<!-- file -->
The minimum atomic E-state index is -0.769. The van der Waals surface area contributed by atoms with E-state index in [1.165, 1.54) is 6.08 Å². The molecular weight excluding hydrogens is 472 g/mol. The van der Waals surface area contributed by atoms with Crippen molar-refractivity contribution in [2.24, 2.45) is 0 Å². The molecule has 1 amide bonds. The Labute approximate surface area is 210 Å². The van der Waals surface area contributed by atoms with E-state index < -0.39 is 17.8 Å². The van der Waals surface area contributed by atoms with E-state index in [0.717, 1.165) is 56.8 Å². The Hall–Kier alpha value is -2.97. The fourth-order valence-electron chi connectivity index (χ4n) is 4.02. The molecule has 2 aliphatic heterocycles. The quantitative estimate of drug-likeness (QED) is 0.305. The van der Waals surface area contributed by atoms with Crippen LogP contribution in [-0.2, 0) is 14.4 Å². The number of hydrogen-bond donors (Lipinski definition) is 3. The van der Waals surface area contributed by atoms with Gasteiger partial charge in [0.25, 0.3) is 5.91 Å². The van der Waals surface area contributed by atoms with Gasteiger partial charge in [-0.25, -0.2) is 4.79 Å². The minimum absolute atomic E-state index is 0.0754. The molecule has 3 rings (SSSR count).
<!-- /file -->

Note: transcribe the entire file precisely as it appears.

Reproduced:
The minimum atomic E-state index is -0.769. The van der Waals surface area contributed by atoms with E-state index in [1.165, 1.54) is 6.08 Å². The molecular weight excluding hydrogens is 472 g/mol. The van der Waals surface area contributed by atoms with Crippen molar-refractivity contribution in [2.24, 2.45) is 0 Å². The molecule has 1 amide bonds. The Labute approximate surface area is 210 Å². The van der Waals surface area contributed by atoms with E-state index < -0.39 is 17.8 Å². The van der Waals surface area contributed by atoms with E-state index in [0.717, 1.165) is 56.8 Å². The Hall–Kier alpha value is -2.97. The fourth-order valence-electron chi connectivity index (χ4n) is 4.02. The molecule has 2 aliphatic heterocycles. The quantitative estimate of drug-likeness (QED) is 0.305. The van der Waals surface area contributed by atoms with Crippen LogP contribution in [-0.2, 0) is 14.4 Å². The number of hydrogen-bond donors (Lipinski definition) is 3. The van der Waals surface area contributed by atoms with Gasteiger partial charge in [0.25, 0.3) is 5.91 Å². The van der Waals surface area contributed by atoms with Gasteiger partial charge in [-0.25, -0.2) is 4.79 Å². The minimum absolute atomic E-state index is 0.0754. The molecule has 3 rings (SSSR count).